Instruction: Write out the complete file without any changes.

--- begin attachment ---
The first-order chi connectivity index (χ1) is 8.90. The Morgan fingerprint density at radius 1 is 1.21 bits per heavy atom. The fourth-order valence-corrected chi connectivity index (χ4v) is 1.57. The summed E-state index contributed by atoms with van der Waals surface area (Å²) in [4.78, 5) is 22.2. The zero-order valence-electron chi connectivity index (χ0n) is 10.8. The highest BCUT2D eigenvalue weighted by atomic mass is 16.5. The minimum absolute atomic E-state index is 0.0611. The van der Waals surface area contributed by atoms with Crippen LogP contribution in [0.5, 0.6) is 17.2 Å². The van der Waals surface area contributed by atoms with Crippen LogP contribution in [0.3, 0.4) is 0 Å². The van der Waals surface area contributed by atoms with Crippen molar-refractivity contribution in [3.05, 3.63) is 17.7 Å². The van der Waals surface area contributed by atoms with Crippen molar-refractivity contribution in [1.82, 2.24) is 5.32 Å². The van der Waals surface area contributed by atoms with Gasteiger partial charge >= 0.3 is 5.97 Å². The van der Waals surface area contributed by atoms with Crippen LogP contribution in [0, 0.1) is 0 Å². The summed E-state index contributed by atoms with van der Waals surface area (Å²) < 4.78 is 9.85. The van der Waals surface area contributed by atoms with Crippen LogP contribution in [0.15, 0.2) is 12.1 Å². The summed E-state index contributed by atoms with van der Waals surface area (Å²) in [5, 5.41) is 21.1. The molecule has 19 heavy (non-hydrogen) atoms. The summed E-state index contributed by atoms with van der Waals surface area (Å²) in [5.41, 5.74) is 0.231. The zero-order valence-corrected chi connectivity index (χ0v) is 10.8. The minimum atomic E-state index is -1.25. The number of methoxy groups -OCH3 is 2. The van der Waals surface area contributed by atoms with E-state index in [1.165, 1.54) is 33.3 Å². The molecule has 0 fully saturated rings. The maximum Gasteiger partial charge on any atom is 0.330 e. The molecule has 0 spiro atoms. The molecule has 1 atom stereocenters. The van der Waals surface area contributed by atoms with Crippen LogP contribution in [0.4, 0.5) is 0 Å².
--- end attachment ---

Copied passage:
The first-order chi connectivity index (χ1) is 8.90. The Morgan fingerprint density at radius 1 is 1.21 bits per heavy atom. The fourth-order valence-corrected chi connectivity index (χ4v) is 1.57. The summed E-state index contributed by atoms with van der Waals surface area (Å²) in [4.78, 5) is 22.2. The zero-order valence-electron chi connectivity index (χ0n) is 10.8. The highest BCUT2D eigenvalue weighted by atomic mass is 16.5. The minimum absolute atomic E-state index is 0.0611. The van der Waals surface area contributed by atoms with Crippen LogP contribution in [0.5, 0.6) is 17.2 Å². The van der Waals surface area contributed by atoms with Crippen LogP contribution in [0.3, 0.4) is 0 Å². The van der Waals surface area contributed by atoms with Crippen molar-refractivity contribution in [3.05, 3.63) is 17.7 Å². The van der Waals surface area contributed by atoms with Crippen molar-refractivity contribution in [1.82, 2.24) is 5.32 Å². The van der Waals surface area contributed by atoms with Gasteiger partial charge >= 0.3 is 5.97 Å². The van der Waals surface area contributed by atoms with Crippen LogP contribution in [0, 0.1) is 0 Å². The summed E-state index contributed by atoms with van der Waals surface area (Å²) < 4.78 is 9.85. The van der Waals surface area contributed by atoms with Crippen LogP contribution in [0.15, 0.2) is 12.1 Å². The summed E-state index contributed by atoms with van der Waals surface area (Å²) in [5, 5.41) is 21.1. The molecule has 19 heavy (non-hydrogen) atoms. The summed E-state index contributed by atoms with van der Waals surface area (Å²) in [5.41, 5.74) is 0.231. The zero-order valence-corrected chi connectivity index (χ0v) is 10.8. The minimum atomic E-state index is -1.25. The number of methoxy groups -OCH3 is 2. The van der Waals surface area contributed by atoms with E-state index in [1.165, 1.54) is 33.3 Å². The molecule has 0 fully saturated rings. The maximum Gasteiger partial charge on any atom is 0.330 e. The molecule has 0 spiro atoms. The molecule has 1 atom stereocenters. The van der Waals surface area contributed by atoms with Crippen LogP contribution in [0.4, 0.5) is 0 Å².